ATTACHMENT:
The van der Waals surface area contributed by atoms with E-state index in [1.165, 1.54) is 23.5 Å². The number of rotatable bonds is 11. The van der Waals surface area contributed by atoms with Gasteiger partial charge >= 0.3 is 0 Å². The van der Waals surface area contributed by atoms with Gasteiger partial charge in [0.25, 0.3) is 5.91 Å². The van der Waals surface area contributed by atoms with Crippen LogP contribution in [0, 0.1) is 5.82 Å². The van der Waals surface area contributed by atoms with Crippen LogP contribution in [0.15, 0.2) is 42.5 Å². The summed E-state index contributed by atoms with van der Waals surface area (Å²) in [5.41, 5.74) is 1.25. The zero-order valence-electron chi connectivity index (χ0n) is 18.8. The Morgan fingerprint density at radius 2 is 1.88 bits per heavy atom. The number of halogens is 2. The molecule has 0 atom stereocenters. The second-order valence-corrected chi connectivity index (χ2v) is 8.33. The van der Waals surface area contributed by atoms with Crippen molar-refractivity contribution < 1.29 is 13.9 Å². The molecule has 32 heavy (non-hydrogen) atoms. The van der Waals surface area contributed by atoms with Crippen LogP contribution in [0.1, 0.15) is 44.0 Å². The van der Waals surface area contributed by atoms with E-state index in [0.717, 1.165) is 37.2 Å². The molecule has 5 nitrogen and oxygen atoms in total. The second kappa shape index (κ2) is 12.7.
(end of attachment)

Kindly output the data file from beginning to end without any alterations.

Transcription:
The van der Waals surface area contributed by atoms with E-state index in [1.165, 1.54) is 23.5 Å². The number of rotatable bonds is 11. The van der Waals surface area contributed by atoms with Gasteiger partial charge >= 0.3 is 0 Å². The van der Waals surface area contributed by atoms with Gasteiger partial charge in [0.25, 0.3) is 5.91 Å². The van der Waals surface area contributed by atoms with Crippen LogP contribution in [0, 0.1) is 5.82 Å². The van der Waals surface area contributed by atoms with Crippen LogP contribution in [0.15, 0.2) is 42.5 Å². The summed E-state index contributed by atoms with van der Waals surface area (Å²) in [5.41, 5.74) is 1.25. The zero-order valence-electron chi connectivity index (χ0n) is 18.8. The Morgan fingerprint density at radius 2 is 1.88 bits per heavy atom. The number of halogens is 2. The molecule has 0 atom stereocenters. The second-order valence-corrected chi connectivity index (χ2v) is 8.33. The van der Waals surface area contributed by atoms with Crippen molar-refractivity contribution < 1.29 is 13.9 Å². The molecule has 32 heavy (non-hydrogen) atoms. The van der Waals surface area contributed by atoms with Crippen LogP contribution in [0.1, 0.15) is 44.0 Å². The van der Waals surface area contributed by atoms with E-state index in [0.717, 1.165) is 37.2 Å². The molecule has 5 nitrogen and oxygen atoms in total. The second kappa shape index (κ2) is 12.7.